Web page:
The Duffy verdict didn’t kill sampling, but it changed it. While the wild collages of It Takes a Nation of Millions and Paul’s Boutique mostly disappeared, producers and DJs continued to find new ways to sample. It had its most fecund impact in New York. Necessity, the proverb says, is the mother of invention and the crackdown drove some of the practice’s most virtuosic exponents to scour record stores in search of obscure samples beyond the watchful eyes of greedy bean counters. They called this search ‘digging in the crates’ and its most proficient exponents included Q-Tip, Pete Rock, Diamond D, Prince Be and The Large Professor – legends all. The group, and other members of New York’s hip-hop cognoscenti, descended annually on the Roosevelt Hotel Record Convention in Manhattan in an effort to find the weirdest records with the unlikeliest samples. It was, in the words of Busta Rhymes, like ‘The X-Men and The Avengers all together.’ Classics like Nas’s Illmatic, A Tribe Called Quest’s The Low End Theory, Gang Starr’s Daily Operation and Pete Rock and CL Smooth’s Mecca and the Soul Brother were born in this milieu. The lead single on the latter is a powerful example of the transformative power of sampling. ‘They Reminisce Over You (T.R.O.Y.)’ took a tiny snippet of Tom Scott and the California Dreamers’ cover of Jefferson Airplane’s ‘Today’ and turned it into one of hip-hop’s most revered hooks. The original song has aged terribly, but Rock managed to identify a striking saxophone call and response about halfway through it that he looped and echoed to conjure a musical magical hour, golden and ambrosial, a kind of nostalgia filter for the song’s autobiographical lyrics. It is this, and other astute choices, upon which Rock’s reputation rests.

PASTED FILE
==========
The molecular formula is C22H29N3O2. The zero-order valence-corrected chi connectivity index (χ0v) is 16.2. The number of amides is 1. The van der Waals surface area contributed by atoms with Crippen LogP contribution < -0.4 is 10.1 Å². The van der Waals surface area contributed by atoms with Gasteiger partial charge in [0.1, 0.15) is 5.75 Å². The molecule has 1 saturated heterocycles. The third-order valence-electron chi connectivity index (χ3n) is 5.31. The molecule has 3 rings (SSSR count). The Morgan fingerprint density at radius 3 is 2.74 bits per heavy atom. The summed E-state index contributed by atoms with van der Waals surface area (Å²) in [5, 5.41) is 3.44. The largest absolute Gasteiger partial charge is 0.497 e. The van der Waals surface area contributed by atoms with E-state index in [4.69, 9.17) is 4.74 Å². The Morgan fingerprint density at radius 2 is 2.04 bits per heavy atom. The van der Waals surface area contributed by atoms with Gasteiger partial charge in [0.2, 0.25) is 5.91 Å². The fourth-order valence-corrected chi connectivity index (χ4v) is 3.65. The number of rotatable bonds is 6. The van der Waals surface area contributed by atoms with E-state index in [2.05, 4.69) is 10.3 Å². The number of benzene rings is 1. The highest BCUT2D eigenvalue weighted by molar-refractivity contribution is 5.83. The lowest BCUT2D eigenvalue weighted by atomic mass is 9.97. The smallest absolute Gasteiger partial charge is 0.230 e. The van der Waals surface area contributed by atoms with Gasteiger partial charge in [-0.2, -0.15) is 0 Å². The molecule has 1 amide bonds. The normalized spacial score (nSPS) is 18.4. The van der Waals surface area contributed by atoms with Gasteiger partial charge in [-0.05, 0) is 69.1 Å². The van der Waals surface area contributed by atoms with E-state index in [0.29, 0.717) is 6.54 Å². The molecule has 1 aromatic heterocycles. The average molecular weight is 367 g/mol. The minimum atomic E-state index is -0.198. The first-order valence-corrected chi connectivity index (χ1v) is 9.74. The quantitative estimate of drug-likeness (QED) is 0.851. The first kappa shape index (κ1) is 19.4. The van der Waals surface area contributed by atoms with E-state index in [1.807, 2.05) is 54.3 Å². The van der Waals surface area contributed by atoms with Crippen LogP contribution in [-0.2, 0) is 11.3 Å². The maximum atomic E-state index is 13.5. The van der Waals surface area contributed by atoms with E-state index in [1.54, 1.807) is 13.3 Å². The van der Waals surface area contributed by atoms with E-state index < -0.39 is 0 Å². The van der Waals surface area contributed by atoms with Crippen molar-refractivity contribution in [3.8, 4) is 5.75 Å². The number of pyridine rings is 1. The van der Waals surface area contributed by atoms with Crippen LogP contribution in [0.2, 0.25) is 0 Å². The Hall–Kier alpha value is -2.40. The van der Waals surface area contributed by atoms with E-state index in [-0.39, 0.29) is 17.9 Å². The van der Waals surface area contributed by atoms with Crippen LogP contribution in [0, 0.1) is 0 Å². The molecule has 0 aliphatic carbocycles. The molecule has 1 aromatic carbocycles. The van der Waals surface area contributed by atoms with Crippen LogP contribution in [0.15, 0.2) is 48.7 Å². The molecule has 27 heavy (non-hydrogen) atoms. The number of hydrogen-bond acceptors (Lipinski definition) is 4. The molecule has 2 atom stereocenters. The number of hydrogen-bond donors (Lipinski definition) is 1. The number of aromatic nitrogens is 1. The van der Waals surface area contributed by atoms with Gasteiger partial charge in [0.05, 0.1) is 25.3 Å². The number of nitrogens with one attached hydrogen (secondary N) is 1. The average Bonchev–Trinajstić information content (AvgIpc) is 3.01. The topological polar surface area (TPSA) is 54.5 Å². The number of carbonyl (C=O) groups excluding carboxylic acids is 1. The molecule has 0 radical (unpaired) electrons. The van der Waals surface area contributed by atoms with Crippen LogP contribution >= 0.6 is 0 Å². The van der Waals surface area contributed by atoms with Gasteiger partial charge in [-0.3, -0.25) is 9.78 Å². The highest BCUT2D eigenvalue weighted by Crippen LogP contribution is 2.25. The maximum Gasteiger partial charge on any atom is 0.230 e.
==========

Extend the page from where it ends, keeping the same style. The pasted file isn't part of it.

Judge Duffy began his opinion in the Markie case by citing Exodus 20:15: ‘Thou shalt not steal’ (lucky for Duffy this text is in the public domain, an irony Christagau didn’t miss). This, he wrote, is ‘an admonition followed since the dawn of civilization’, but ‘In the modern world of business this admonition is not always followed.’ But there’s the rub: one can argue that Markie’s theft didn’t happen ‘in the modern world of business’. We’re not talking lines of code, designs of microchips or whatever it is IP lawyers usually battle over. We’re talking art and the junkyard impulse of many artists to strip older works for parts. ‘Their only aim,’ Duffy’s judgment complained ‘was to sell thousands upon thousands of records.’ Really? Track 12 was the difference between a Gold record and a flop? I’m not buying it. O’Sullivan was a rent seeking opportunist and Duffy was confusing commerce with aesthetics. Collage – which I’m comfortable using interchangeably with sampling, because in my practice they are fundamentally the same thing – has been, in the words of Toby Fitch, one of Australia’s foremost exponents of it, ‘the foundational experimental practice of the 20th century’ (Fitch was writing in The Guardian in response to The Great Plagiarism Fiasco of 2013, where the accused had attempted to use hip-hop sampling as a shield). From the collaborations of Pablo Picasso and George Braque to the films of Quentin Tarantino, it has seeped into our bedrock.